The extension of SCA: a sensible move or an unnecessary delay?
As payment professionals, we’re all fully up to speed with the delay of the full effects of Strong Customer Authentication (SCA), drawn up under the EU’s second Payment Services Directive (PSD2).
Originally meant to come into play on 14 September 2019, the European Banking Association (EBA) recently allowed the individual National Competent Authorities (NCA) to provide extensions. On the 15 October an exact length was clarified by the EBA and now the deadline will be the 31 December 2020, a 15-month extension.
This extension is good news for businesses across the UK as they have some much-needed breathing room to prepare and to fully educate themselves on how this regulation will impact all areas of the payment ecosystem.
A sensible and necessary move for SCA
The extension is a sensible and necessary move. As the 14 September approached, the European Banking Authority (EBA) was forced to recognise the negative impact full enforcement of the SCA could have.
Most industry participants – PSPs (the regulated bodies required to comply), acquirers, trade groups, merchants – had been clamouring about this, they knew that the payments industry simply wasn’t ready for full enforcement of SCA. The risk of disruption – especially to online payment transactions was too great.
UK Finance, in their Request for a Managed Rollout (subsequently accepted by the UK’s FCA as their planned for a phased rollout of SCA), noted that “more than 75% of merchants” are unaware of SCA requirements, with less than 5% of merchants using 3D Secure 2.x (the technology required for applying SCA for ecommerce and mcommerce payments).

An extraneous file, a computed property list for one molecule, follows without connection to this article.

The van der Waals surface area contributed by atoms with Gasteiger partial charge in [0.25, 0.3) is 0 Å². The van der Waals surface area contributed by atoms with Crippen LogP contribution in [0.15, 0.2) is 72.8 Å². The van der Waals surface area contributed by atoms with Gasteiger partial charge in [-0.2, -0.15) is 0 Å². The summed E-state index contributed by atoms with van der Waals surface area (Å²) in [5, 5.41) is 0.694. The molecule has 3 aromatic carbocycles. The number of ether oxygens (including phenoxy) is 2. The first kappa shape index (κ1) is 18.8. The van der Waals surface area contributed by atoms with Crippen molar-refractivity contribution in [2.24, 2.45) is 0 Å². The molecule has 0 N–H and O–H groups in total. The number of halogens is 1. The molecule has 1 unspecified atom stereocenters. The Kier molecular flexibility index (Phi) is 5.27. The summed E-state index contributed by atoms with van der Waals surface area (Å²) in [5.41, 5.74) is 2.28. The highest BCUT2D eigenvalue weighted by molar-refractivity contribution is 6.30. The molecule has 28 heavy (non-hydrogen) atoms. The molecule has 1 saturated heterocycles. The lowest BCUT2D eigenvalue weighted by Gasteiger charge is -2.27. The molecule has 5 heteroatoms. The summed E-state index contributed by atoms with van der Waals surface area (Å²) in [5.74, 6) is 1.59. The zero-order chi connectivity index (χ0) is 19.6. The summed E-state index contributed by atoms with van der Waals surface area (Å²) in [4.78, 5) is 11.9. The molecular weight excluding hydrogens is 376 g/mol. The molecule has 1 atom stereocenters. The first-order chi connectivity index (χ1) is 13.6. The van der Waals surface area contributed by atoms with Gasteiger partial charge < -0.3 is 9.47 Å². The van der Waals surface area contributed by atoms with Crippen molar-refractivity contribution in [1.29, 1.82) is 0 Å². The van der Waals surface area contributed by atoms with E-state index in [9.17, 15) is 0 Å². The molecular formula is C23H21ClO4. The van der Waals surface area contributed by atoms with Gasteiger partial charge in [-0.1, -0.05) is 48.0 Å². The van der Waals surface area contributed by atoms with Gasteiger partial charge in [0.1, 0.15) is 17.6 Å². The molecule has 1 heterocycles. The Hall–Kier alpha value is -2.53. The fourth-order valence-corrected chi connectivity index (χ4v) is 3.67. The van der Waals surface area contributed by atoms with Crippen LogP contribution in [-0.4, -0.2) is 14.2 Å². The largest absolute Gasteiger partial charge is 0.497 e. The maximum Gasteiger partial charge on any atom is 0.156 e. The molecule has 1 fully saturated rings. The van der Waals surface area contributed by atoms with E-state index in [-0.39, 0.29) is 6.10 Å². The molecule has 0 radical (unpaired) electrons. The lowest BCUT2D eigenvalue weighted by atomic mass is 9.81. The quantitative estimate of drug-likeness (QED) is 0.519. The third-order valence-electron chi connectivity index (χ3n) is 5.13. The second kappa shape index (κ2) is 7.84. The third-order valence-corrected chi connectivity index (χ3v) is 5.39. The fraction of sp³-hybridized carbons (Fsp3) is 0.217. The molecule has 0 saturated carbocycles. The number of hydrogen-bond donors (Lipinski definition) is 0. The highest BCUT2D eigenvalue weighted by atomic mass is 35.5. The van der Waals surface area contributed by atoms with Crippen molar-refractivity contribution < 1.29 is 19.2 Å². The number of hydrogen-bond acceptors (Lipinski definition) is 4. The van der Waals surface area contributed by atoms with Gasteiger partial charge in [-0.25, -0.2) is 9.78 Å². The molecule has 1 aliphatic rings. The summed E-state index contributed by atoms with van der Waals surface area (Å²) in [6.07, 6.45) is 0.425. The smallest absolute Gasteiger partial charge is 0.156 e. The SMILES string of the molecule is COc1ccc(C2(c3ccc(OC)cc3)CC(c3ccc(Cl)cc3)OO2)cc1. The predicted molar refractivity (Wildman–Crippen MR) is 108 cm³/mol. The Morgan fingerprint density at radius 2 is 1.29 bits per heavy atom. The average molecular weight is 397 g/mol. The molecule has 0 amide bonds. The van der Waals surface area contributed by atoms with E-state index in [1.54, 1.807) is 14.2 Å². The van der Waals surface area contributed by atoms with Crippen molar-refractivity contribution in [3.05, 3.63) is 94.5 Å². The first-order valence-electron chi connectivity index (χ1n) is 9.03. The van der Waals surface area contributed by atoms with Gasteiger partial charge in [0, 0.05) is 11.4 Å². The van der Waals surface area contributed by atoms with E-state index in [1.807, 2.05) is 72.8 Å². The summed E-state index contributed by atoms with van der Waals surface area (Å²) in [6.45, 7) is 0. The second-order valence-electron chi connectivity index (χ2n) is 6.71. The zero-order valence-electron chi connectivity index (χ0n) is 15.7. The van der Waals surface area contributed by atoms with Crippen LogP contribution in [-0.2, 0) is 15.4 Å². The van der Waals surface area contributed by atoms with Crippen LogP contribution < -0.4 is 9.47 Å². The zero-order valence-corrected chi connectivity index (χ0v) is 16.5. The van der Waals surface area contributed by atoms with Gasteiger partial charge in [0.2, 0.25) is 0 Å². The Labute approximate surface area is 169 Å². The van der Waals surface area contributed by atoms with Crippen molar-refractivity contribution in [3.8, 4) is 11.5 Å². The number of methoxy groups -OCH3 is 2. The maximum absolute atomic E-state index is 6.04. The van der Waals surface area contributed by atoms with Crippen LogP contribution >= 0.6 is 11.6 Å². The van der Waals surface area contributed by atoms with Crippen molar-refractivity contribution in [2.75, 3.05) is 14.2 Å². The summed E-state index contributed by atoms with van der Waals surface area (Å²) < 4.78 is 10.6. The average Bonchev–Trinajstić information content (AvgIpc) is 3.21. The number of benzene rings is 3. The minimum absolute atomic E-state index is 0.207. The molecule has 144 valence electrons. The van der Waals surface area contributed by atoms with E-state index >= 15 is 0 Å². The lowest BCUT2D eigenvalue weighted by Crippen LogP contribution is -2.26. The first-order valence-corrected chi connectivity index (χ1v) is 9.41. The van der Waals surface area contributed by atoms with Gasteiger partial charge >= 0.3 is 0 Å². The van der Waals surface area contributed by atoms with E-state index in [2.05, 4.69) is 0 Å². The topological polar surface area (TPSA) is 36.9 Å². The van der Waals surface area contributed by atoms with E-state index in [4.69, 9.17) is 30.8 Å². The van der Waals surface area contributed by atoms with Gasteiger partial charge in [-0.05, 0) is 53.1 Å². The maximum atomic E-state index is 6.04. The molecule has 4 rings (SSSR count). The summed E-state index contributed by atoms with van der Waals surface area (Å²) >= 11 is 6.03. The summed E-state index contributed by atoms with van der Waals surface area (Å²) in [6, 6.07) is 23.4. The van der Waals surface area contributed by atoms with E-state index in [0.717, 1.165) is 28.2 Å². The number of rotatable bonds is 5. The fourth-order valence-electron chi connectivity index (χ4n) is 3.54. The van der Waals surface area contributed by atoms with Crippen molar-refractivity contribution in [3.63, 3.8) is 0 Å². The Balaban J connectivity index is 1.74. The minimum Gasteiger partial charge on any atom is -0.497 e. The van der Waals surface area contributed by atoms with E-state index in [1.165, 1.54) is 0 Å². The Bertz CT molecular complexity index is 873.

Even if the regulated PSPs (the Issuers and ASPSPs) were ready for SCA, merchant and consumer awareness was significantly lacking. The EBA’s June 2019 Opinion specifically acknowledged that consumer awareness is vital for SCA’s success.
Recognising the impact of SCA on markets
Most national regulators (the NCA’s), also recognising the potential impacts in their own markets, are now offering an extension to full enforcement but many also recognised that in specific industries and use cases a longer extension may be needed. However, the EBA and national regulators’ flexible approach to the SCA deadline has raised concerns.
One is that, as the flexibility of enforcement and acceptance of PSP migration plans has been delegated to the national regulators (Competent Authorities), the delay may lead to an heterogenous, fragmented approach rather than the coordinated Europe wide implementation that could (should?) have been achieved for 14 September.
Another is that with the passing of what was a ‘fixed’ September deadline date and a more flexible ongoing rollout, there will be a loss of impetus, of momentum – new regulatory priorities, new business pressures may distract businesses from their efforts to fully implement or support SCA. The realisation of the aims of PSD2 – to protect consumers and reduce fraud – may be more gradual and piecemeal.